Is there a 2E class action lawsuit in the works?

Anonymous said...

Could parents send teachers at every SPS school an anonymous survey asking detailed questions about how MTSS works at their school, if they're supported, which students it serves well and which get left in the corner to fend for themselves?

Teachers Know

NE Parent said...

If the district supported MTSS, in the grade specific math pacing guide that the SPS math department developed, there would be differentiated lesson plans for teachers to implement, but there aren’t. In the grade specific ELA curriculum developed by the district, there would be differentiated lesson plans for teachers to implement, but there aren’t. The same is true for writing and science and social studies.

My kids have had some wonderful teachers, and several have done a fantastic job differentiating, but I have been to eight curriculum night presentations, and not once has a teacher ever talked about or had a slide about MTSS.

If a company advertised a product like the SPS advertises MTSS, they would very likely be in violation of federal Truth in Advertising laws and prosecuted for fraud.

Anonymous said...

fraud = mtss

well said ne p

and on the state level mtss does not meet hc ed concerns. nice try mt.

nc

Anonymous said...

After our amazing board sorts thru the boundary mess...next priority is MT needs to be removed from his position.

Hot air

Anonymous said...

I saw a chart on diversity numbers for HCC but it was for the entire district. Why don't they show the numbers for south seattle vs north seattle so we can look at numbers relative to the population at schools they are drawing from? Again, Cascadia is more diverse than many North Seattle schools. In south Seattle, my understanding is kids of color are poached, or the school actively tries to keep them for their test scores. Not saying any of this is okay, I just would hate to see the true picture of what is going on because we're missing the story behind the numbers.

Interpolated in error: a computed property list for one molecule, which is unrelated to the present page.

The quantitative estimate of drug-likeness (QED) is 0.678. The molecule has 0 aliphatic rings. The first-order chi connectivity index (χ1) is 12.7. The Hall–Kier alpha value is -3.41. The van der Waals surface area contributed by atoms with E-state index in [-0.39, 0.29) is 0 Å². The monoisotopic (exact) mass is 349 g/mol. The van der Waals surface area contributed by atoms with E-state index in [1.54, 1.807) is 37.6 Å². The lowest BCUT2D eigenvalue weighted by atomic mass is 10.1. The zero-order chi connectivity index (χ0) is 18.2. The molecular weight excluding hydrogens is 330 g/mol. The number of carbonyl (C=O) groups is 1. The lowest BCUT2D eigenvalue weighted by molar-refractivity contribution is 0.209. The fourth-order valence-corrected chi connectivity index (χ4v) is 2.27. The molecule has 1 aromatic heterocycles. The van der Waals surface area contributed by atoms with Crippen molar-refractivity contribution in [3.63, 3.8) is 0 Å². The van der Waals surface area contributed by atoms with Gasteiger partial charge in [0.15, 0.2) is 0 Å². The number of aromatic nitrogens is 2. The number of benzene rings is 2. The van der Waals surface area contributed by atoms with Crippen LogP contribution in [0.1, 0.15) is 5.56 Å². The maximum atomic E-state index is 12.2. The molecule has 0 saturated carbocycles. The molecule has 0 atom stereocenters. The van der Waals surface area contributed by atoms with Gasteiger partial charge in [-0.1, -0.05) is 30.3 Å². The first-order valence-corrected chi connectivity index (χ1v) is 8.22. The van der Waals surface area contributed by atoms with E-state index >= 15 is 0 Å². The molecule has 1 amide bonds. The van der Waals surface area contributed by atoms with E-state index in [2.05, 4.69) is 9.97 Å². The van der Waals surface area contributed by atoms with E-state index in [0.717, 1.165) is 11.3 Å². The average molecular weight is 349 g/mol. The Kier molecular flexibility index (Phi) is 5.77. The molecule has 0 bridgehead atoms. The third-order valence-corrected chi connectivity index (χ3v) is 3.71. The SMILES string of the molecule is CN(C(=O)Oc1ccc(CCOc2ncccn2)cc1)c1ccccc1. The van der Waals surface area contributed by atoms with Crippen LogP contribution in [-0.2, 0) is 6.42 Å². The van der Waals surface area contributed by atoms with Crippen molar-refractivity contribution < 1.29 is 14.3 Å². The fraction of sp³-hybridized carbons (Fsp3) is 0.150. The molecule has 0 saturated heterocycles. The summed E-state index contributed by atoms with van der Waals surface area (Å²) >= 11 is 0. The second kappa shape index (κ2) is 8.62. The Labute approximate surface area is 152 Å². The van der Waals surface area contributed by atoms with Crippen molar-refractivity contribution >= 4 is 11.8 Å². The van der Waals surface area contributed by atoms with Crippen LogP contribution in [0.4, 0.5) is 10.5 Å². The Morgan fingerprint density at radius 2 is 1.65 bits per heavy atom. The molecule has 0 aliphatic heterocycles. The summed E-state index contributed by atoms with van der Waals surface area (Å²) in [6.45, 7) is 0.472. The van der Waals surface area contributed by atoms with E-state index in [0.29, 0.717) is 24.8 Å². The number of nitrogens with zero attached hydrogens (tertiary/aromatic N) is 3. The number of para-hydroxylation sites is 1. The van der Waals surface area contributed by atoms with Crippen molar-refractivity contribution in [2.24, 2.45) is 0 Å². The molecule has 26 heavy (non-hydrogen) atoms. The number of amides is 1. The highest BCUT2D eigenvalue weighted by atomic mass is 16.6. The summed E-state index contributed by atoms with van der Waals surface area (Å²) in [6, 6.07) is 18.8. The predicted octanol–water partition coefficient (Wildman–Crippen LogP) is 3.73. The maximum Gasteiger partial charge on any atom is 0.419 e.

Data mix

Anonymous said...

I watched last night's public testimony. I had no idea the 2017-18 growth boundaries changes had such an impact on Emerson Elementary School.

-reality check

Melissa Westbrook said...

The Board meeting last night actually DID feature a school presentation on MTSS. I'm struggling to remember which school but a principal and two teachers came. I don't believe they addressed MTSS.

MTSS is not mandated by anyone but this district. As Charlie pointed out, we're almost nine year into this thing.

When I questioned the costs of MTSS at the community budget meeting last week (and there's still one tonight at South Shore K-8), I was told it spread across so many areas, it would be hard to say. I am going to let the Board know this because that's wrong to say. The district should know how much every single initiative or program costs within, say, $1,000.

Anonymous said...

The MTSS presentation was from Lawton.
-North-end Mom

Melissa Westbrook said...

Thanks, North-end Mom and a correction to what I (hurriedly) wrote:

"I don't believe they addressed AL, not MTSS."

Anonymous said...

I didn't hear much about AL in the MTSS presentation, either, but it was a packed house, and it was hard to hear the presentation.

-North-end Mom

Anonymous said...

I also would like to thank Rep. Pollet for his advocacy.

-North-end Mom

Anonymous said...

I've heard Lawton does a fabulous job of supporting the whole child, and every child. Must be nice.

MTSS sucks

ConcernedSPSParent said...

MTSS; 9 long years. Either fix it or drop it, either would take leadership so I guess we drift on. I hope the Board replaces Nyland sooner rather than later...

Anonymous said...